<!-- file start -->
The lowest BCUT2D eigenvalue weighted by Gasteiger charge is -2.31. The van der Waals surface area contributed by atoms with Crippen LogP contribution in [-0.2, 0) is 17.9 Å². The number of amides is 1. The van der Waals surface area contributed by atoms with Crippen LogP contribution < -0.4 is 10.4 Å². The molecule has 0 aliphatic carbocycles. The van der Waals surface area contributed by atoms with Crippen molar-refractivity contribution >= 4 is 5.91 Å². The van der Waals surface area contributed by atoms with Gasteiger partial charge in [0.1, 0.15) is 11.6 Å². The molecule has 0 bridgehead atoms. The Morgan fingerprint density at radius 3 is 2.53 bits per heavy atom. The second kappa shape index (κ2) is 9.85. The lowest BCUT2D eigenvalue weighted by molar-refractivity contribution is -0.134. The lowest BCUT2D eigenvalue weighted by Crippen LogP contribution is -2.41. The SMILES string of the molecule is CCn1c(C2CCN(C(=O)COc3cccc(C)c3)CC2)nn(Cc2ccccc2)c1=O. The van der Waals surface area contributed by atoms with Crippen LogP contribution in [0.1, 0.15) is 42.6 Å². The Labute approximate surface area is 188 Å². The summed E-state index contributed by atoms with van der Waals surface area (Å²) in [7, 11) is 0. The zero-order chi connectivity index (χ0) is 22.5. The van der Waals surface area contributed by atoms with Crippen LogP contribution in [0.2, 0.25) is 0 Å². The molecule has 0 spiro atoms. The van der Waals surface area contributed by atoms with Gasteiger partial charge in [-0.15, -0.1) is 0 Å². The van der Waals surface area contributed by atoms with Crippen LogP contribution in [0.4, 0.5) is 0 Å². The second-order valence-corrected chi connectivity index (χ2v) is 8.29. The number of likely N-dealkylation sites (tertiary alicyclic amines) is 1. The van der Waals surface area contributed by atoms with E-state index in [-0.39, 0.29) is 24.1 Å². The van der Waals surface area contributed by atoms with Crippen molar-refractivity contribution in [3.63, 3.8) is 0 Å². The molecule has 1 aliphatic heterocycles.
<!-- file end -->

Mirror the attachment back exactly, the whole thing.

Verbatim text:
The lowest BCUT2D eigenvalue weighted by Gasteiger charge is -2.31. The van der Waals surface area contributed by atoms with Crippen LogP contribution in [-0.2, 0) is 17.9 Å². The number of amides is 1. The van der Waals surface area contributed by atoms with Crippen LogP contribution < -0.4 is 10.4 Å². The molecule has 0 aliphatic carbocycles. The van der Waals surface area contributed by atoms with Crippen molar-refractivity contribution >= 4 is 5.91 Å². The van der Waals surface area contributed by atoms with Gasteiger partial charge in [0.1, 0.15) is 11.6 Å². The molecule has 0 bridgehead atoms. The Morgan fingerprint density at radius 3 is 2.53 bits per heavy atom. The second kappa shape index (κ2) is 9.85. The lowest BCUT2D eigenvalue weighted by molar-refractivity contribution is -0.134. The lowest BCUT2D eigenvalue weighted by Crippen LogP contribution is -2.41. The SMILES string of the molecule is CCn1c(C2CCN(C(=O)COc3cccc(C)c3)CC2)nn(Cc2ccccc2)c1=O. The van der Waals surface area contributed by atoms with Crippen LogP contribution in [0.1, 0.15) is 42.6 Å². The Labute approximate surface area is 188 Å². The summed E-state index contributed by atoms with van der Waals surface area (Å²) in [7, 11) is 0. The zero-order chi connectivity index (χ0) is 22.5. The van der Waals surface area contributed by atoms with Crippen LogP contribution in [0.2, 0.25) is 0 Å². The molecule has 0 spiro atoms. The van der Waals surface area contributed by atoms with Gasteiger partial charge in [-0.15, -0.1) is 0 Å². The van der Waals surface area contributed by atoms with Crippen LogP contribution in [0.4, 0.5) is 0 Å². The second-order valence-corrected chi connectivity index (χ2v) is 8.29. The number of likely N-dealkylation sites (tertiary alicyclic amines) is 1. The van der Waals surface area contributed by atoms with E-state index in [-0.39, 0.29) is 24.1 Å². The van der Waals surface area contributed by atoms with Crippen molar-refractivity contribution in [3.63, 3.8) is 0 Å². The molecule has 1 aliphatic heterocycles.